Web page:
13  20  27 


 4  11  18  25 


 1  8  15  22  29 


 6  13 



 3  10  17  24  31 


 7  14  21  28 


 7  14  21  28 


 4  18  25 


 2  9  16  23  30 

Unit IX: Romance and Mysticism, A.D. 1100-1330

Dante gazes at Purgatory
Allegorical portrait of Dante gazing at Mount Purgatory, with the text of the poem open to Canto 25. Unknown Florentine, Sixteenth century. National Gallery of Art, Washington, D.C. This work is in the public domain in the United States because it was published (or registered with the U.S. Copyright Office) before January 1, 1925.

Week 33: Dante Alighieri, 1265-1321

By class time this week, please have read:

Here we come to the middle segment of Dante’s Divine Comedy. As I mentioned before, it is my favorite book of the three. Nailing down exactly why would be more difficult, but the change in tone and direction is at least something we can discuss.

Dante and Vergil console the souls of the envious
Dante and Vergil console the souls of the envious. Painting, oil on canvas, by Hippolyte Flandrin, 1835. Lyon, Musée des beaux-arts. This file has been identified as being free of known restrictions under copyright law, including all related and neighboring rights.

Among other things, the poet’s task has subtly shifted between the Inferno and the Purgatorio. The character in the first book were all effectively static in their situation, at least — whether that was actually echoed in the unfolding of their depiction is something you can decide for yourselves, based on our class discussion and what Auerbach said. Here he is able — indeed, required — to show souls in a changeable condition, as they were not in the Inferno. All the souls one meets in Purgatory are ultimately destined, after a time of purification (purgation — whence the name) for salvation and Heaven. Purgatory will eventually be emptied by the working out of their salvation. The same is not true of the Hell; similarly (though more happily) the souls in Heaven are shown as somewhat static as well. They have arrived at their eternal destination. We’ll talk about that next week. But here the very changeability of situation creates an opportunity and a demand for the poet that is substantially different from what we see in either of the other realms.

It is also worth noting that in Purgatory, too, Dante (or at least the persona of the Pilgrim narrator) becomes for the first time engaged. This is probably not his last trip through Purgatory, but he is to some degree involved in their purgation, as was not in Hell, where he was purely a spectator (even if he did occasionally converse with some of its inhabitants. In Heaven he will once again effectively become a pure spectator. It's worth asking yourself — how is this different?

Any work of art is susceptible to certain stresses and strains, and a poem of the colossal cosmic scope of The Divine Comedy is subect to more than most. How does Dante confront his task? What parts of this are the most successful? What are failures (if there are any), and (if so) why are they failures. Surely a great work like this one can suffer some lapses and still be profoundly worth reading.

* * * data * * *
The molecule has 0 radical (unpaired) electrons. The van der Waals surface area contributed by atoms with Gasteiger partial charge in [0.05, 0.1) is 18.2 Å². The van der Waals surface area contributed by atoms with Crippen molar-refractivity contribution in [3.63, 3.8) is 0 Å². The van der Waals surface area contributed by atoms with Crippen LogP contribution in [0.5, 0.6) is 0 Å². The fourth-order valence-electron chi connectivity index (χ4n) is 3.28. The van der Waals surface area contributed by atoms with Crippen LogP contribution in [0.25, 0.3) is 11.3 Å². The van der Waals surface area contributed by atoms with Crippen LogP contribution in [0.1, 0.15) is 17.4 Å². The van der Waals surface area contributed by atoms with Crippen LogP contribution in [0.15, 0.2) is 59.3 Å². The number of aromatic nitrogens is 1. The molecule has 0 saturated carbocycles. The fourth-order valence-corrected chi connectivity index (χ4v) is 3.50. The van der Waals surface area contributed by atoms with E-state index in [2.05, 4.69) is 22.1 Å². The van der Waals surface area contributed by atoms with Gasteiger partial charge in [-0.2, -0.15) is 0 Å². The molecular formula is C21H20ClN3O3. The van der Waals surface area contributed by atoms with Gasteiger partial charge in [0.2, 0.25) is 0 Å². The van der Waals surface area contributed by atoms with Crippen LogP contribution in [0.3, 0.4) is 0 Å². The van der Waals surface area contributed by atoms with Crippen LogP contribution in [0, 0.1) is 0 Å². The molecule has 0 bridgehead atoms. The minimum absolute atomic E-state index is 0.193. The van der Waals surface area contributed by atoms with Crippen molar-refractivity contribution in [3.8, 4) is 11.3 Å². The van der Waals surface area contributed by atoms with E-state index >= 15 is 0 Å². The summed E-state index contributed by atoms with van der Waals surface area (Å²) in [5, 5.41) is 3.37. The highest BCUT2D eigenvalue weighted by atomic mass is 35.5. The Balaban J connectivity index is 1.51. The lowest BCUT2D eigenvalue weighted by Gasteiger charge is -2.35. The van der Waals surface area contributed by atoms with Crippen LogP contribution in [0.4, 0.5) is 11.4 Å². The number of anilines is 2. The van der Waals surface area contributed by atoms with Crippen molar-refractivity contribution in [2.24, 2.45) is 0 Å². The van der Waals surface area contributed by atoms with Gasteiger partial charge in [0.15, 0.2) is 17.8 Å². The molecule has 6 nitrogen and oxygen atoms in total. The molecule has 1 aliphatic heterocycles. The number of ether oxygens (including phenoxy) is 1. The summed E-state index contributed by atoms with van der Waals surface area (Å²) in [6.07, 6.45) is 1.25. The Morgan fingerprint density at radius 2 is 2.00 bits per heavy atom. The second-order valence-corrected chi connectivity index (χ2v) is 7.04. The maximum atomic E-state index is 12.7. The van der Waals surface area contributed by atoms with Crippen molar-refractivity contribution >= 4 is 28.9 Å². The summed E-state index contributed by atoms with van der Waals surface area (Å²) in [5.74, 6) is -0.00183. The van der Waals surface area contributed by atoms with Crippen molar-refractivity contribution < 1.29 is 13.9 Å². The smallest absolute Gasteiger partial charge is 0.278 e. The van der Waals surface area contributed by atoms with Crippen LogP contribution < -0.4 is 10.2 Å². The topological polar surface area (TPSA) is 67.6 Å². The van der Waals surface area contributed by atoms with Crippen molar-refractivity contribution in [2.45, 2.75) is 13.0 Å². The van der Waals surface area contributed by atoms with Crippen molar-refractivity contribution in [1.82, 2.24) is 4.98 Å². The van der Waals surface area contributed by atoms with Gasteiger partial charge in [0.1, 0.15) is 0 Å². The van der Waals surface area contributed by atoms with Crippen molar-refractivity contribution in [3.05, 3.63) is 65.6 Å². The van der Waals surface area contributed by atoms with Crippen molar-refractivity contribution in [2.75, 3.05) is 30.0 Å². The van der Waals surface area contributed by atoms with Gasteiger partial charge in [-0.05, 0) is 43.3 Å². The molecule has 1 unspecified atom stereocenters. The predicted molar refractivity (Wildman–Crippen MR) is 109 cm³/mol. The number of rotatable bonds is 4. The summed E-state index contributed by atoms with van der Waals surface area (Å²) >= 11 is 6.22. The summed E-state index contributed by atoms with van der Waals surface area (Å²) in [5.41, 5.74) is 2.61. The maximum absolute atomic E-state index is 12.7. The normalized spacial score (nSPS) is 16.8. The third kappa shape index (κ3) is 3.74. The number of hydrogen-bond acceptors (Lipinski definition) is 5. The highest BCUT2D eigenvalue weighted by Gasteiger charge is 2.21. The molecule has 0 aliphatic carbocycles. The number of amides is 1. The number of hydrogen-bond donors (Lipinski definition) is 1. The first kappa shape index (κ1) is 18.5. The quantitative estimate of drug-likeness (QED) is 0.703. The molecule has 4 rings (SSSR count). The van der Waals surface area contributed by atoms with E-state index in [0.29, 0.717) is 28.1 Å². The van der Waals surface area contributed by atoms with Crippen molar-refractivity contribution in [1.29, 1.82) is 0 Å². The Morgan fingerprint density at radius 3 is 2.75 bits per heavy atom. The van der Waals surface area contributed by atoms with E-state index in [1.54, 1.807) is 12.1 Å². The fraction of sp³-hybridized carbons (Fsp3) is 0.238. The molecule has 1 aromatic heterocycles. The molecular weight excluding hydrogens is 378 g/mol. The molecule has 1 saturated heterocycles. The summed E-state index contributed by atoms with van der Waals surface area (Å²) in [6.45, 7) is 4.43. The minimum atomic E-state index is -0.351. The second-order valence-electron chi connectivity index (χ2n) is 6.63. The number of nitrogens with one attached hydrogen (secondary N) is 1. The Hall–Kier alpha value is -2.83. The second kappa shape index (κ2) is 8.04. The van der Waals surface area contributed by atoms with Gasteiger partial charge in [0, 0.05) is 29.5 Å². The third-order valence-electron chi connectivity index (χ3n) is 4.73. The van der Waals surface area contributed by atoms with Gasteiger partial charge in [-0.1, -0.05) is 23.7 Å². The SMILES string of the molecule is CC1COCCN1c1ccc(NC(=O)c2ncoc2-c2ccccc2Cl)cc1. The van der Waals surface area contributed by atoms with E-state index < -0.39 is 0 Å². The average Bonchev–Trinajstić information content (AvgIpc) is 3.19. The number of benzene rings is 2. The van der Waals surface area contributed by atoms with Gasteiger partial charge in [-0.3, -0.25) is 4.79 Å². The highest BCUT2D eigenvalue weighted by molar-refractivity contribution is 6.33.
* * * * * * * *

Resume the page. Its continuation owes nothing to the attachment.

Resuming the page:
There are parts of the poem that are still obscure to modern readers — and perhaps we even obscure to Dante’s own contemporaries. The letter “P” that appears on the forehead of the sinner and is eventually wiped away is a case in point. It's conventionally understood to represent peccatum or peccato — Latin and Italian for “sin”, respectively. This is how Mark Musa explains it. I think it could also plausibly stand for paenitentia or penitenza, as well — Latin and Italian for “penitence” or “penance”, though I have never seen this documented anywhere else. David Higgins, in the preface to the Oxford edition, argues that the seven repetitions of the letter stand for plagae or piaghe, Latin and Italian for “wounds”, denoting the lingering blemish — a scar, effectively — that remains after the sins have been forgiven. In a spiritual context, he explains this blemish as the predisposition of the soul still to choose evil over good; eliminating it represents the deeper reorientation of the soul toward the good and away from evil. Can any of these interpretations be completely proven? Not that I know of.

Consider the following questions for class discussion:

  1. What are Dante’s special challenges in this part of the Divine Comedy? How do they differ from those he encounters in the other parts? If, as Auerbach insists, “Character is destiny,” what does it mean to have a moving target like this?
  2. What parts strike you as most successful? Least successful?
  3. What do you make of the fact that Dante’s afterlife is populated predominantly by Florentines? Does this rob the poem of its broader appeal, or is that merely a practical necessity for someone in his position?
  4. How do you view the figure of Beatrice as compared to the objects of the hero’s love in the romances of Chrétien (such as the Yvain or any of the stories of Marie de France (if you’ve read any)? How does she function in the poem? Obviously the fact that she’s already dead places her definitely out of the range of people with whom Dante can have an earthly relationship at this point.
  5. What’s your take on the "P"s? Do any of those explanations strike you as more plausible than the rest?
  6. What parts of this narrative do you find most challenging? Does any of them speak to you on a spiritual level?
Beatrice addresses Dante and Vergil
Beatrice addresses Dante and Vergil in this rather hallucinatory painting by English Romantic artist and poet William Blake, 1824. This file has been identified as being free of known restrictions under copyright law, including all related and neighboring rights.